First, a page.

Not all the stories in Stevenson’s books have sad endings, some of them have heartwarming moments of change that inspire the reader throughout the story. Avery Jenkins, a man who grew up jumping from foster home to foster home do to neglect and abuse, burdened with mental illness brought on from his past. After their meetings, Stevenson comments on Avery’s condition, “”His prison records revealed that he often experienced psychotic episodes in which he would scream for hours. He was generally kind and gentle in our meetings, but he was clearly ill,”” (Stevenson 197). A young man who developed mental illness and psychosis through childhood trauma and substance abuse in his teens, Avery is introduced in chapter ten, “”Mitigation””, after his sentencing for murdering a man he believed was a demon. Upon his first meet with Avery, Stevenson notices a truck decorated with confederate stickers and is then stripped searched by a crude and seemingly racist guard who also later refuses to let Stevenson bring in a milkshake for Avery before entering. Avery’s lack of emotional development and maturity is seen in the childlike way he pesters Stevenson to bring him a milkshake instead of talking about the severity of his case and even when denied by the officers he continues to ask for one. During Avery’s hearing it is brought to the attention of the court the offenses brought on Avery by his foster parents, things such as sexual, physical and emotional abuse. After his hearing, Stevenson happens to run into the same heartless guard who once treated Stevenson as a second class citizen, but now treats him as any other person. The guard informs Stevenson that he related to Avery’s past, but that he had never fully dealt with his feelings on the subject, spoken by the guard after the court hearing “”It was kind of difficult for me to be in that courtroom to hear what y’all was talking about. I came up in foster care, you know, I came up in foster care too.’ His face softened, ‘Man, I didn’t think anybody had it as bad as me. They moved me around like I wasn’t wanted nowhere. I had it pretty rough. But listening to what you was saying about Avery made me realize that there were other people who had it as bad as I did,”” (Stevenson 201). The guard even went as far as to bring Avery the chocolate milkshake he had been asking for, giving the story of Avery Jenkins a heartwarming ending. This ending not only warms the hearts of the reader but it Avery’s story also gives the reader hope that not all stories have to have a bad ending.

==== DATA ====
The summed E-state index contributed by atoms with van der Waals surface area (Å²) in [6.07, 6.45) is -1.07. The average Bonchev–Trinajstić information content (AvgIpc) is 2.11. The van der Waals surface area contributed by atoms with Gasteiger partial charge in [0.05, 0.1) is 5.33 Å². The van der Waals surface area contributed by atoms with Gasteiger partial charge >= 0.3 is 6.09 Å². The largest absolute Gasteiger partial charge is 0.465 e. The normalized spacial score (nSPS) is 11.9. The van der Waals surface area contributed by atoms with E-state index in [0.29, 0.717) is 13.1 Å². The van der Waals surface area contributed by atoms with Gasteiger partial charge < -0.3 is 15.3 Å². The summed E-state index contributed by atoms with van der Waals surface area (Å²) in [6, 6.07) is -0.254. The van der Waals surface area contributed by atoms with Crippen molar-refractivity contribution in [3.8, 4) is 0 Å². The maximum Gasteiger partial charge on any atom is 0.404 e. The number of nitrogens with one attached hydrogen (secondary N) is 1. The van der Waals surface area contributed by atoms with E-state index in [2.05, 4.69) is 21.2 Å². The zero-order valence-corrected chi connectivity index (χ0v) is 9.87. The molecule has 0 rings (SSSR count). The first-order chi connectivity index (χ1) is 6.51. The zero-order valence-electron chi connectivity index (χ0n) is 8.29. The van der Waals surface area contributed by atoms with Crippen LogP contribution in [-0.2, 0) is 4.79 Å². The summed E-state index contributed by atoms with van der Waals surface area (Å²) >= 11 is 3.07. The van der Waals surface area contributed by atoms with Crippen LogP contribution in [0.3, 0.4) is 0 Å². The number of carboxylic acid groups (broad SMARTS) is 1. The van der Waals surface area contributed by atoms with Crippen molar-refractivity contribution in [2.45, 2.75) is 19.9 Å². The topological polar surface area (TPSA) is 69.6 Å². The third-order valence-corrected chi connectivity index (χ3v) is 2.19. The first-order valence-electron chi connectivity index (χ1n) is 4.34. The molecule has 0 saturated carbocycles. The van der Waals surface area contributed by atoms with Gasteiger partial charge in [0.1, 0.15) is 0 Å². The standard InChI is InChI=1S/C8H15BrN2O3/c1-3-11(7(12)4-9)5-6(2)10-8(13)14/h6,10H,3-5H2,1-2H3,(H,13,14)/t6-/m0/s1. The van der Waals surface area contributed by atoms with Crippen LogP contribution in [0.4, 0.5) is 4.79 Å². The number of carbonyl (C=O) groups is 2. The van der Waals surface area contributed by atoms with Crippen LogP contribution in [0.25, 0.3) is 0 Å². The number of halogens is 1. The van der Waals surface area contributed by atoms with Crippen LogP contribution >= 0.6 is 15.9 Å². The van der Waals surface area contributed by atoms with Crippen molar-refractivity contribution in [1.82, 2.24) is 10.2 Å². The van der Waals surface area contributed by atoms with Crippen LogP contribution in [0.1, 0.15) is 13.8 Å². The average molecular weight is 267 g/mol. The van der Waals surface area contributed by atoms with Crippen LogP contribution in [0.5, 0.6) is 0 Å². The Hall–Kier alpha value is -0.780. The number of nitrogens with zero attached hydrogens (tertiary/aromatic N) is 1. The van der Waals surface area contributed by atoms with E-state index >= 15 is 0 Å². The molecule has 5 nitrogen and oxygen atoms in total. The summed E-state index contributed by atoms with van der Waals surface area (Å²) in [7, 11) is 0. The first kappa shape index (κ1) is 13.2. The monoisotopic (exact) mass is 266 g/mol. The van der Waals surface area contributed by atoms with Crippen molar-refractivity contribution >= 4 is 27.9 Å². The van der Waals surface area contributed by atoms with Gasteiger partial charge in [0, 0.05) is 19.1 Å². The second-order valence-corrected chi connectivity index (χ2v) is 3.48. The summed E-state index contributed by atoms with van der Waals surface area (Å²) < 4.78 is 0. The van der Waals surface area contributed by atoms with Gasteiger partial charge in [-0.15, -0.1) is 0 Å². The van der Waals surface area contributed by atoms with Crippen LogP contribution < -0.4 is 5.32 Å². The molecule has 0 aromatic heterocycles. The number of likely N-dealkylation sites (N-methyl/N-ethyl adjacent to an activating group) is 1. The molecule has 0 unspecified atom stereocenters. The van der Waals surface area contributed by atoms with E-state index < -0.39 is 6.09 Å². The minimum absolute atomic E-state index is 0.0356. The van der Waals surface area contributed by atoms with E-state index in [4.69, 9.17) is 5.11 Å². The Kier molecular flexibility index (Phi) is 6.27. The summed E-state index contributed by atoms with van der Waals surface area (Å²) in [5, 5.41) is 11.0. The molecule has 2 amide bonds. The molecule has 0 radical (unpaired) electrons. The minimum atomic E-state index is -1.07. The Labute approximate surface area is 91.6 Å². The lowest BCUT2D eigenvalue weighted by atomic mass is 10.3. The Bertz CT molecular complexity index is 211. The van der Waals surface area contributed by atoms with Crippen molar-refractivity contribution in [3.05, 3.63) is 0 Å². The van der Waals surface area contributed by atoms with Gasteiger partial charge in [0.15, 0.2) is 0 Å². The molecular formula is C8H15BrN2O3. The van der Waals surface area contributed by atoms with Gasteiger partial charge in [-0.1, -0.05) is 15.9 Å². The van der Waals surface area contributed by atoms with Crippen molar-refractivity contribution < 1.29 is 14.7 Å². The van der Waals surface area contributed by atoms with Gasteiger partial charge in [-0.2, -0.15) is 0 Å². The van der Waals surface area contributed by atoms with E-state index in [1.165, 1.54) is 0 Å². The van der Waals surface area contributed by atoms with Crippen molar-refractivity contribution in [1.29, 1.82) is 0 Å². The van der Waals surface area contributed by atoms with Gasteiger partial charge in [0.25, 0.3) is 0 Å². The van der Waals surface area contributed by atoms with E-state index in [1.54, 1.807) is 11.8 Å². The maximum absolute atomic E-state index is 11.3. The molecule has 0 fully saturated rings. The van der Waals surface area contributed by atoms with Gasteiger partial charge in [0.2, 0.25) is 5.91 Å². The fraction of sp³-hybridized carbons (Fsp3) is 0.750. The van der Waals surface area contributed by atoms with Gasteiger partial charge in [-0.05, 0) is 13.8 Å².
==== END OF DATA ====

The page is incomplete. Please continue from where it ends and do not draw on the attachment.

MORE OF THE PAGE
Stevenson uses his stories to reach out to every reader and in chapter twelve, “”Mother, Mother””, the hearts of women and mothers are touched with the story of Marsha Colbey and the women of Tutwiler prison. Colbey is a pregnant woman who after losing her home to a natural disaster, struggled to make ends meet with her husband and six children. The true character of Marsha Colbey is seen in a excerpt from the book, “”She and Glen were dirt poor, but Marsha had always compensated for the things she couldn’t give her kids by giving them all of her heart. She read to them, talked to them, played with them, hugged and kissed them constantly and kept them close at all times. Against all odds, she nurtured a precious family bonded by an intense love,”” (Stevenson 229). Despite her caring demeanor and motherly instinct, Colbey loses her newborn child at birth. While mourning her stillborn child, Colbey is arrested after a neighbor reported a missing baby. A mother of six, thrown in to Tutwiler prison on murder charges for a child she lost during birth, reaches out to Stevenson is hopes of one day returning to her children. While in Tutwiler, Colbey exposes to Stevenson that women in the prison are being molested and raped, some of these cases leading to pregnancies, and their abusers are getting away with their crimes do to their positions in the justice system. Not only does Stevenson work towards justice for Colbey, he fights for the rights and fair treatment of the women of Tutwiler. The inspiring way the female inmates use each other’s stories and experiences to insight hope within each other has the effect of also inspiring the reader making them feel apart of the story. The stories of these women and their strength and struggle help inspire Stevenson’s female readers and to ignite the urge to stand up against the atrocities and unfair treatment against women.